Object #1010811 from MS-Papers-0032-0123

4 pages written 14 Jan 1846 by Walter Baldock Durrant Mantell to Sir Donald McLean in Wellington City

From: Papers relating to provincial affairs - Taranaki. Inspector of police, Reference Number MS-Papers-0032-0123 (71 digitised items). No Item Description

A transcription/translation of this document (by ATL) appears below.

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English (ATL)

Te Hua

14 Jan. 1846.



Sir,

I had the pleasure of personally informing you of my intention of making an excursion to the district of Ngatimaru and have now to inform you that having yesterday in company with Mr. Chas. Nairn proceeded to Waitara on my way thither, we have been compelled to return in consequence of the road to the interior having been tapued by the chieftains of Waitara.

The tapu of course originated in a dispute about a female - a woman named Coffin or Kawena having remained at Ngatimaru

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English (ATL)

when on her way from Wanganui in preference to proceeding to Mamaku whene resided a young native for whom she was destined. As however her brother who went to bring her back consented to the match the Waitara chiefs have dropped this cause of quarrel but have taued the three roads and talk of fighting because the brother above mentioned, Kaeapa, called Rawiri, a great chief of te Mamaku, ''upoko-poaka'' a name doubly irritating from its extreme appropriateness.

After a long and ridiculous debate, in which the chieftains took care to assert their independence of Her Majesty's authority and to draw parallels between Taunum and the chief Rawiri, they consented to allow us

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English (ATL)

to go if we would act as spies for them and attempt to bring back the woman, but as they this morning insisted on our going unguided by the Titirangi raod which we have been informed is circuitous and difficult instedd of that by Takopu and as another visit to another chieftain (Hakopa) and in all probability another long debate and more obstacles were necessary preliminaries to our departure even by the longer route we felt that our best course was to return.

I have only to add that the natives assert that their hearts are very dark and that unless some steps are soon taken to pacify them they fear that they may not be able to prevent themselves from making war on the Ngatimaru an event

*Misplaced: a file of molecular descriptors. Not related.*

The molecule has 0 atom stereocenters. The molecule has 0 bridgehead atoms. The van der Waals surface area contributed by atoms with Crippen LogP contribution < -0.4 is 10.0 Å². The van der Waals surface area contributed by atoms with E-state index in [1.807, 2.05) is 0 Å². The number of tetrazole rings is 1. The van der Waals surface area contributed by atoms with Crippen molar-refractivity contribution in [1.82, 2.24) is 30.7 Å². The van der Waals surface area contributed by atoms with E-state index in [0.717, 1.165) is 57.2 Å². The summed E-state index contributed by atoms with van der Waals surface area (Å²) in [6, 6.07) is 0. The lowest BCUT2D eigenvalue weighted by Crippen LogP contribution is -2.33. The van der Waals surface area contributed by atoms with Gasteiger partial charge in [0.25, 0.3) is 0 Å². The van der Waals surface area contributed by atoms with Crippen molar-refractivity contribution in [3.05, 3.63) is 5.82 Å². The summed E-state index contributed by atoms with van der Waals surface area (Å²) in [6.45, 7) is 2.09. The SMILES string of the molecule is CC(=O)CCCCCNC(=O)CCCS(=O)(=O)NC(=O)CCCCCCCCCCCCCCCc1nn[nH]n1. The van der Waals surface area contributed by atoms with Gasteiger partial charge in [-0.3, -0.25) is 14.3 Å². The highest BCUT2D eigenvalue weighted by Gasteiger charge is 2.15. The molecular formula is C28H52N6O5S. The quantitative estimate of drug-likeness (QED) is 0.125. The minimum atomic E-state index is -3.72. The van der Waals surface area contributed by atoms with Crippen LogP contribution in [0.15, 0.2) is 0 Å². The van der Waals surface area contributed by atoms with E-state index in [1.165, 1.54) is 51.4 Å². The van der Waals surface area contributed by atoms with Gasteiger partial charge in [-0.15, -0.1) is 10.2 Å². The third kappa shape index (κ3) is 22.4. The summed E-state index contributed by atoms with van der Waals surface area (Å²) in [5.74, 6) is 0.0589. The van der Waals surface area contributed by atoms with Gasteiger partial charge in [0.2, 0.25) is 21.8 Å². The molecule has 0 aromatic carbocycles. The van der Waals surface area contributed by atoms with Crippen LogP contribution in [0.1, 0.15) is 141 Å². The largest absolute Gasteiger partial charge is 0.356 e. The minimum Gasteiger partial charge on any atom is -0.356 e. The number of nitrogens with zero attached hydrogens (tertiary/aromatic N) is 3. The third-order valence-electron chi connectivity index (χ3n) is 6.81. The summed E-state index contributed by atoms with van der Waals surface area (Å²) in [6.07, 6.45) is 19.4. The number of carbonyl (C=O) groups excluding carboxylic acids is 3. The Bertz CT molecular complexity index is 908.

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English (ATL)

which they feel confident will much surprise yourself and the Revd. Mr. Bolland and which in spite of our having been forewarned will no less surprise myself and my fellow traveller Mr. Charles Nairn.


I am Sir, Your obedient servant,
Walter B. Mantell.

English (ATL)

Te Hua

14 Jan. 1846.



Sir,

I had the pleasure of personally informing you of my intention of making an excursion to the district of Ngatimaru and have now to inform you that having yesterday in company with Mr. Chas. Nairn proceeded to Waitara on my way thither, we have been compelled to return in consequence of the road to the interior having been tapued by the chieftains of Waitara.

The tapu of course originated in a dispute about a female - a woman named Coffin or Kawena having remained at Ngatimaru when on her way from Wanganui in preference to proceeding to Mamaku whene resided a young native for whom she was destined. As however her brother who went to bring her back consented to the match the Waitara chiefs have dropped this cause of quarrel but have taued the three roads and talk of fighting because the brother above mentioned, Kaeapa, called Rawiri, a great chief of te Mamaku, ''upoko-poaka'' a name doubly irritating from its extreme appropriateness.

After a long and ridiculous debate, in which the chieftains took care to assert their independence of Her Majesty's authority and to draw parallels between Taunum and the chief Rawiri, they consented to allow us to go if we would act as spies for them and attempt to bring back the woman, but as they this morning insisted on our going unguided by the Titirangi raod which we have been informed is circuitous and difficult instedd of that by Takopu and as another visit to another chieftain (Hakopa) and in all probability another long debate and more obstacles were necessary preliminaries to our departure even by the longer route we felt that our best course was to return.

I have only to add that the natives assert that their hearts are very dark and that unless some steps are soon taken to pacify them they fear that they may not be able to prevent themselves from making war on the Ngatimaru an event which they feel confident will much surprise yourself and the Revd. Mr. Bolland and which in spite of our having been forewarned will no less surprise myself and my fellow traveller Mr. Charles Nairn.


I am Sir, Your obedient servant,
Walter B. Mantell.

Part of:
Papers relating to provincial affairs - Taranaki. Inspector of police, Reference Number MS-Papers-0032-0123 (71 digitised items)
Series 7 Official papers, Reference Number Series 7 Official papers (3737 digitised items)
McLean Papers, Reference Number MS-Group-1551 (30238 digitised items)

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